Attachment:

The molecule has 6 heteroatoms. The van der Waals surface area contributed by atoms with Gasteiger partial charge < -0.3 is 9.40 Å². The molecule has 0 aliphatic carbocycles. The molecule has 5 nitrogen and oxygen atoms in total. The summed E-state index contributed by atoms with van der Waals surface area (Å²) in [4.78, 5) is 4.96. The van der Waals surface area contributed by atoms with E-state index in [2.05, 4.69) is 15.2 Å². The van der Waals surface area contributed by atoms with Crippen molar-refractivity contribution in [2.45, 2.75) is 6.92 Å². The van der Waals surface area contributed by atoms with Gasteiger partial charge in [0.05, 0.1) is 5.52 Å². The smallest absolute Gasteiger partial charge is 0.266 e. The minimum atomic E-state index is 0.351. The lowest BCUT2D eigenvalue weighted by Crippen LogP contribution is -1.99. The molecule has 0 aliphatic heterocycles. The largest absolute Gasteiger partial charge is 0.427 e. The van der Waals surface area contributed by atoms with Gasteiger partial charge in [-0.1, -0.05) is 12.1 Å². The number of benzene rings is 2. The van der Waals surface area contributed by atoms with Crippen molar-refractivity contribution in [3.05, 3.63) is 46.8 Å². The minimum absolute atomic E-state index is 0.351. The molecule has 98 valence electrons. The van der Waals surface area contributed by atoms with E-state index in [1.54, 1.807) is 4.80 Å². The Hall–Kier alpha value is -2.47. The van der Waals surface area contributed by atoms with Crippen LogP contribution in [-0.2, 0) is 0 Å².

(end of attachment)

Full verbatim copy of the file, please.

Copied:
The molecule has 6 heteroatoms. The van der Waals surface area contributed by atoms with Gasteiger partial charge < -0.3 is 9.40 Å². The molecule has 0 aliphatic carbocycles. The molecule has 5 nitrogen and oxygen atoms in total. The summed E-state index contributed by atoms with van der Waals surface area (Å²) in [4.78, 5) is 4.96. The van der Waals surface area contributed by atoms with E-state index in [2.05, 4.69) is 15.2 Å². The van der Waals surface area contributed by atoms with Crippen molar-refractivity contribution in [2.45, 2.75) is 6.92 Å². The van der Waals surface area contributed by atoms with Gasteiger partial charge in [0.05, 0.1) is 5.52 Å². The smallest absolute Gasteiger partial charge is 0.266 e. The minimum atomic E-state index is 0.351. The lowest BCUT2D eigenvalue weighted by Crippen LogP contribution is -1.99. The molecule has 0 aliphatic heterocycles. The largest absolute Gasteiger partial charge is 0.427 e. The van der Waals surface area contributed by atoms with Gasteiger partial charge in [-0.1, -0.05) is 12.1 Å². The number of benzene rings is 2. The van der Waals surface area contributed by atoms with Crippen molar-refractivity contribution in [3.05, 3.63) is 46.8 Å². The minimum absolute atomic E-state index is 0.351. The molecule has 98 valence electrons. The van der Waals surface area contributed by atoms with E-state index in [1.54, 1.807) is 4.80 Å². The Hall–Kier alpha value is -2.47. The van der Waals surface area contributed by atoms with Crippen LogP contribution in [-0.2, 0) is 0 Å².